What Urban Missionaries Do

You have heard me say many times in the past, “there is no such thing as an easy day.” When Kathy and I were on vacation in early March, I received a message from the office that Cindy called and was very upset because of her 32-year-old niece had died. I immediately dialed Cindy’ number and after a few rings I heard, “Hello.” “Cindy, this is Walter Doyle calling,” I said and in a voice racked with pain and sobbing I heard, “Walt, my niece died this morning” and then I was unable to understand what Cindy was trying to tell me because she was trying to talk and sob at the same time. Finally, I interrupted her and told her I would be home in two days and would call her then.

When I arrived home, I called Cindy. This time she was more composed and I was able to get the full story. Her niece was 32 and died from pancreatic cancer. She had checked herself out of the hospital deciding it was of no use when it became evident she was going to die. She went home and laid on her bed for three days and on the third day she went to sleep and never woke up.

Cindy then told me how her niece was getting her life together in the past year. She had met a wonderful guy who respected her and didn’t beat her as her first husband did. She had gotten away from the booze and drugs and she was working hard to get herself a job so she could support herself and her 9-year-old son. And then this happened! I just listened to the whole story and when Cindy finished all I could hear was her sobbing.  After a while I said, “Cindy what can we do to help?” “Can I come and talk to you later? The family doesn’t know what they are going to do. They are trying to raise money to have her buried,” she said. “OK,” I said, “How about you stop by tomorrow and we can talk?” “OK,” she replied, “I will see you tomorrow, thanks, Walt.”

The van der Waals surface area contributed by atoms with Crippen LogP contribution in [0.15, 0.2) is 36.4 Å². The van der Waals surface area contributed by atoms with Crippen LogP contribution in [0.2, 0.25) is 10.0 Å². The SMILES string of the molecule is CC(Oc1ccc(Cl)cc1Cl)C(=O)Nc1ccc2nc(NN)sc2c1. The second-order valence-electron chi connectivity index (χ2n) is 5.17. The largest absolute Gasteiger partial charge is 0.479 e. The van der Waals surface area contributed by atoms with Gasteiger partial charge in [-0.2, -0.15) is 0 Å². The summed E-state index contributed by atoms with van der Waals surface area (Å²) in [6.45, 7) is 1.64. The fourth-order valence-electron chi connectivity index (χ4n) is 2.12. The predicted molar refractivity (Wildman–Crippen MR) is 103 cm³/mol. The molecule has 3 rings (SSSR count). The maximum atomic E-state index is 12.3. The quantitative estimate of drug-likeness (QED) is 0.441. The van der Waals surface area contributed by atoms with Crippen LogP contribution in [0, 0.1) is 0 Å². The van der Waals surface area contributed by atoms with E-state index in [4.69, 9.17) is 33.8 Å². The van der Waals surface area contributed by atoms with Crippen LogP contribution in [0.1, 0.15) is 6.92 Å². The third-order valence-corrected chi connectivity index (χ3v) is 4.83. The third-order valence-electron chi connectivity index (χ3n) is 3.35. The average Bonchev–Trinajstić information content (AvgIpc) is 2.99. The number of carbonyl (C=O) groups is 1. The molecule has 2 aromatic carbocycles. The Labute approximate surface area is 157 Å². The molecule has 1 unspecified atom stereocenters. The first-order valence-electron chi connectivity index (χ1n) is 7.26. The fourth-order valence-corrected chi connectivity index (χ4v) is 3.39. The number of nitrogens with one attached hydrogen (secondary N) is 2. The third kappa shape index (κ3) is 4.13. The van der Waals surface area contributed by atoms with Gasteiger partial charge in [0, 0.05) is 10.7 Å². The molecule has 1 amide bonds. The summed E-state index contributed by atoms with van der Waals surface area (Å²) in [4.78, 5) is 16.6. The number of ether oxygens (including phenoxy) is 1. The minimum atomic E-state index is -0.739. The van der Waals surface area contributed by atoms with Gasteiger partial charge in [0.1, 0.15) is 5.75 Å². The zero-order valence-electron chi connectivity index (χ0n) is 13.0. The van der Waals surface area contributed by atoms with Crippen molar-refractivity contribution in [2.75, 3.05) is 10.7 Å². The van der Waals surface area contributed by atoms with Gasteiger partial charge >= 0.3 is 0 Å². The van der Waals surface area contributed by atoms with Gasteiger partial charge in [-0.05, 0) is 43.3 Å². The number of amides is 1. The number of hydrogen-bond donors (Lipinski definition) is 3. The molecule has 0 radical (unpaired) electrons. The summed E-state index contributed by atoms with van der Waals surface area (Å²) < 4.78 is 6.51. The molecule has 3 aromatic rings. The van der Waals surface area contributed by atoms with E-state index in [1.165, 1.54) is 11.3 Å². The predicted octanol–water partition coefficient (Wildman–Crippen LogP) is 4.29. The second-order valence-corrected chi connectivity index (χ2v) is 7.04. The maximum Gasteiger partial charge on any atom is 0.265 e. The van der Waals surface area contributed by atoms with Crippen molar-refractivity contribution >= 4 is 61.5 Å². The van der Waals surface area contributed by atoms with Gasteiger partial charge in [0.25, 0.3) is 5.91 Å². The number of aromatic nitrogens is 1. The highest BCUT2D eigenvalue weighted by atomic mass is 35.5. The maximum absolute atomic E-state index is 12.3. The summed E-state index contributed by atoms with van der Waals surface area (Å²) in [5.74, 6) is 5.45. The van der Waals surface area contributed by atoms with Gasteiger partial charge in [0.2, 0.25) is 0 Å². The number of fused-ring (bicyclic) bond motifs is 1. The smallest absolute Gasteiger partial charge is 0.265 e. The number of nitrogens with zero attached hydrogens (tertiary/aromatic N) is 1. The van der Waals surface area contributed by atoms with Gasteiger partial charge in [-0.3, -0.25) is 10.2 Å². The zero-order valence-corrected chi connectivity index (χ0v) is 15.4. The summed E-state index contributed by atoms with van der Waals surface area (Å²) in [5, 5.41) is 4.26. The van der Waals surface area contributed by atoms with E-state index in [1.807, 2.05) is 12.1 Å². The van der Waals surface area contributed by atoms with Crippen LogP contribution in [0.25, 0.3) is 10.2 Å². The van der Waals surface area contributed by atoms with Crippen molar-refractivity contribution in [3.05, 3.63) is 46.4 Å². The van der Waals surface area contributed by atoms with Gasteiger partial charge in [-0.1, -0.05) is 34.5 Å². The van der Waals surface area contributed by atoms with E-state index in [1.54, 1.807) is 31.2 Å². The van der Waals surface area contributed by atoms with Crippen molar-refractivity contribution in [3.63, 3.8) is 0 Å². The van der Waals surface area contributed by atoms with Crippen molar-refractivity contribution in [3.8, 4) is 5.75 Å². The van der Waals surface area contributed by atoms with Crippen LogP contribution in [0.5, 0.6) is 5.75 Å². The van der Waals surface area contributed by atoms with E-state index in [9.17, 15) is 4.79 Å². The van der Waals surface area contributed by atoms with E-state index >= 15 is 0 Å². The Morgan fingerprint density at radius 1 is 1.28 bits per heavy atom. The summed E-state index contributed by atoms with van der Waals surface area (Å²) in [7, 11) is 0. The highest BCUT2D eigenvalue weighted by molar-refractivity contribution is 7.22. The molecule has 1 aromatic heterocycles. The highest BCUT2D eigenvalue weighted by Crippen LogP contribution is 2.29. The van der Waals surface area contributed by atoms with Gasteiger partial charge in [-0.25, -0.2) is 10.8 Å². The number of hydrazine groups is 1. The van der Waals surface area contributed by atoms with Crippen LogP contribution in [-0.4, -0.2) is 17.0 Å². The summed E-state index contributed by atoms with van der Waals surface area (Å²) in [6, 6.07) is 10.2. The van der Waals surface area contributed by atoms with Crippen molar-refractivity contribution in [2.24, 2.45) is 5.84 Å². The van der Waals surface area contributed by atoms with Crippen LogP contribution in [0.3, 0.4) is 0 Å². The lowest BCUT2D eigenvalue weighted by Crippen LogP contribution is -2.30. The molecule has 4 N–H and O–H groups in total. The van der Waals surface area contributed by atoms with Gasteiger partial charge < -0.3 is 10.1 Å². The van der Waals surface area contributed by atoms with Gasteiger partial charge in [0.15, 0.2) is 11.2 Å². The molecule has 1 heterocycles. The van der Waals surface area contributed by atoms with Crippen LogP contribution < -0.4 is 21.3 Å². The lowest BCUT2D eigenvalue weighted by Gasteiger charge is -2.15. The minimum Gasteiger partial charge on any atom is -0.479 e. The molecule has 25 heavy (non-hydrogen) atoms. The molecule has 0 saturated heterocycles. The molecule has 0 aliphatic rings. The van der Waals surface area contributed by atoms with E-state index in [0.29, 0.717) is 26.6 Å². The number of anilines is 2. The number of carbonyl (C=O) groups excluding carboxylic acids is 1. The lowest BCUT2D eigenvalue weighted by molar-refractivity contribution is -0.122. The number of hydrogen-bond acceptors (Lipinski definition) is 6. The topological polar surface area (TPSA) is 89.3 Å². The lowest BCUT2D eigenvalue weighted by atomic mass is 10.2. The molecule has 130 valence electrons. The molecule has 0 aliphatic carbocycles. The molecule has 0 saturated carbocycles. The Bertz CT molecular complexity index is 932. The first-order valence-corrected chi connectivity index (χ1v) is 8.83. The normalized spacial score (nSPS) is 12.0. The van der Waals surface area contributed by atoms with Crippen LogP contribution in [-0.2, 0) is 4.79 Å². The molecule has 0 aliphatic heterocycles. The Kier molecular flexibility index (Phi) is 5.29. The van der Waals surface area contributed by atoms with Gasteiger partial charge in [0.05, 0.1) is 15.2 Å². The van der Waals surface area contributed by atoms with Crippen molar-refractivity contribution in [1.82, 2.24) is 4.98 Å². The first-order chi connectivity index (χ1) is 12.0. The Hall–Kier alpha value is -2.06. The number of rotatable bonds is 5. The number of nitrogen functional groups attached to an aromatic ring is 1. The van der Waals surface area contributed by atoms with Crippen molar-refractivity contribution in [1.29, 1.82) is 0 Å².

When Cindy arrived the next afternoon she walked into the office came right up to me, hugged me and burying her head on my chest started to bitterly sob. We stayed like that for a good fifteen minutes before she started to regain her composure. Then Cindy recounted the whole story to me once again. When she finished explaining everything that had happened and what the current situation was, she asked if I could help out with the flowers.  The family had pulled together the monies for the funeral, but there wouldn’t be enough to buy flowers. “Yes, we can do the flowers, just let me know where to send them by what date and we will take care of it for the family,” I said. “I will Walt,” she replied. “And if you would like me to do a burial service for her as I did for your mother, let the family know and get back to me if they say it is OK,” I said. Cindy nodded yes, and then hugged me for another 5 minutes before she said, “Thanks Walt, I will get back to you as soon as I get the answers for you,” and then she left.

A few days later, Cindy called and affirmed the flowers and the service would be fine with the family and then she gave me the time and place for the funeral service. I thanked her and said, “Cindy we are praying for you and the family. We hope it will help you through this most difficult of times.”